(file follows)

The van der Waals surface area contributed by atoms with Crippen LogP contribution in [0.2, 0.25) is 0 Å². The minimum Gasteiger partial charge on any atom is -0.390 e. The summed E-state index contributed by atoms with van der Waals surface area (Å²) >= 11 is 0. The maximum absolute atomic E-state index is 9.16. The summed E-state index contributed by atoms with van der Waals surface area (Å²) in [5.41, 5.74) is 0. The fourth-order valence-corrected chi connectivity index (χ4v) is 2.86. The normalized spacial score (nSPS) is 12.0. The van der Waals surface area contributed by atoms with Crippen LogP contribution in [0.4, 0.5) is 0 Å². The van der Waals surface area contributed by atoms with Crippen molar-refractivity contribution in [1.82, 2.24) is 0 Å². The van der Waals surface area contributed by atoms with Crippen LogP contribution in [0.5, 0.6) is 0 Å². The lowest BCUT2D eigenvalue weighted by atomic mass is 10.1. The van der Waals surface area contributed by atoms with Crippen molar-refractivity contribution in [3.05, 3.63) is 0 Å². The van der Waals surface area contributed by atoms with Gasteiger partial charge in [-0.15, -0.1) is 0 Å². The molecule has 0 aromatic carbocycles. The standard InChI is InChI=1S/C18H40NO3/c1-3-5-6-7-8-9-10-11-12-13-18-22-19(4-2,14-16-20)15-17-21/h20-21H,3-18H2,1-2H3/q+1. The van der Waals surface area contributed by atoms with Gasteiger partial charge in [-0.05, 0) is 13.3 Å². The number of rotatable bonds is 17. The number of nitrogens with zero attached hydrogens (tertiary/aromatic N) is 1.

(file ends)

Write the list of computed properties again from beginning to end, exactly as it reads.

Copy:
The van der Waals surface area contributed by atoms with Crippen LogP contribution in [0.2, 0.25) is 0 Å². The minimum Gasteiger partial charge on any atom is -0.390 e. The summed E-state index contributed by atoms with van der Waals surface area (Å²) >= 11 is 0. The maximum absolute atomic E-state index is 9.16. The summed E-state index contributed by atoms with van der Waals surface area (Å²) in [5.41, 5.74) is 0. The fourth-order valence-corrected chi connectivity index (χ4v) is 2.86. The normalized spacial score (nSPS) is 12.0. The van der Waals surface area contributed by atoms with Crippen LogP contribution in [0.4, 0.5) is 0 Å². The van der Waals surface area contributed by atoms with Crippen molar-refractivity contribution in [1.82, 2.24) is 0 Å². The van der Waals surface area contributed by atoms with Crippen LogP contribution in [0.5, 0.6) is 0 Å². The lowest BCUT2D eigenvalue weighted by atomic mass is 10.1. The van der Waals surface area contributed by atoms with Crippen molar-refractivity contribution in [3.05, 3.63) is 0 Å². The van der Waals surface area contributed by atoms with Gasteiger partial charge in [-0.15, -0.1) is 0 Å². The molecule has 0 aromatic carbocycles. The standard InChI is InChI=1S/C18H40NO3/c1-3-5-6-7-8-9-10-11-12-13-18-22-19(4-2,14-16-20)15-17-21/h20-21H,3-18H2,1-2H3/q+1. The van der Waals surface area contributed by atoms with Gasteiger partial charge in [-0.05, 0) is 13.3 Å². The number of rotatable bonds is 17. The number of nitrogens with zero attached hydrogens (tertiary/aromatic N) is 1.